‘Crunch’ Time: From Startup To VC

Jack Paley and his dad, Doug Paley, at the Aspen Saturday Market. Courtesy photo

Jack Paley (right) and his dad, Douglas Paley, at the Aspen Saturday Market. Courtesy photo

Jack Paley has had a truly hands-on business education. In high school he founded a company called Aspen Crunch, a dehydrated food company that makes healthy snack foods out of local ingredients. Now a student at the University of North Carolina Kenan-Flagler Business School, he goes back home to Aspen, Colorado every summer to work for himself.

Five years ago, Paley attended a summer entrepreneurial program at Babson College. Inspired, he returned home to Aspen and, with the help of his father and grandfather, put together a business plan and launched the company.

Aspen Crunch primarily sells its products at the Aspen Saturday Market, a summertime, open-air farmers market where the snacks have steadily gained in popularity over the past five years. Each week’s tallies are different — the vagaries of farmers market trade — but Paley averages sales of approximately 300 bags a week, a figure that has risen every summer.

Starting and running Aspen Crunch piqued his interest in business, and business school introduced him to other possible futures. Now, as he approaches his last year of college, Paley is figuring out what he wants to do after graduation.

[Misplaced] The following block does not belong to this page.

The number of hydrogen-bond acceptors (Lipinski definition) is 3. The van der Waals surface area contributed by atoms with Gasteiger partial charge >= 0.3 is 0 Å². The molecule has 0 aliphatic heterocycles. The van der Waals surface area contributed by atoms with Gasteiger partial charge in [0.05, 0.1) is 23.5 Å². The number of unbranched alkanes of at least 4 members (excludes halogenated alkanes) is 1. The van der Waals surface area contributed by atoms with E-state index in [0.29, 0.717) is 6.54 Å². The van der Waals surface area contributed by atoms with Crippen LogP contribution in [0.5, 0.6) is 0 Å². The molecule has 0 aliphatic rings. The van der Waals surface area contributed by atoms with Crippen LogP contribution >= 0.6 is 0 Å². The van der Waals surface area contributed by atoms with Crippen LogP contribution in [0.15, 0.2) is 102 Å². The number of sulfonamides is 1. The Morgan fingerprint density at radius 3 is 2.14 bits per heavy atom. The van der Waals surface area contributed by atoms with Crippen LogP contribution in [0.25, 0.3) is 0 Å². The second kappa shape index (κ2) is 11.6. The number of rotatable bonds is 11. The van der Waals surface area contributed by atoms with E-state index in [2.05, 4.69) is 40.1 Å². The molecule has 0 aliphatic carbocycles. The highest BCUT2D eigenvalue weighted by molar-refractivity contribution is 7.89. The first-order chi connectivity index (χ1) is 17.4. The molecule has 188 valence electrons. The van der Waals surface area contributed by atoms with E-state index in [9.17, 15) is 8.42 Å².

“What drew me to UNC initially was the amazing campus and the entrepreneurial programs there,” Paley says. “Kenan-Flagler was a no-brainer for me. The education I’ve been able to get has been amazing.”

Paley says he was offered “assured admission” to UNC Kenan-Flagler’s business program, and not having to worry about whether he would get in as junior was a big part of why he picked UNC. Once there, he jumped right into the campus entrepreneurial scene, helping to co-found a group called Carolina Think, where students could learn more about entrepreneurship.

Going to school in one state and running a business in another worked out surprisingly well, he says, largely because the Aspen Saturday Market is only open during the summer.

“The Aspen Saturday Market ends roughly around October 15, so once that dies down, the main sales channel is through e-commerce,” Paley says. “So I build a sizeable inventory — something I can expect to last between August and when I come back for break in November and December.”


Working during the summer has allowed Paley to take what he learns in business school and apply it to an actual business. Since starting college, he’s taken several steps to effectively brand Aspen Crunch. Notably, he’s defined two main missions.

The first is to educate customers about nutrition. To do this, he published a magazine on the Aspen Crunch website that goes into detail about the ingredients used in each of Aspen Crunch’s signature products and their nutritional value. It’s meant to be an educational guide, Paley says; there’s even a glossary of nutrition-related words.

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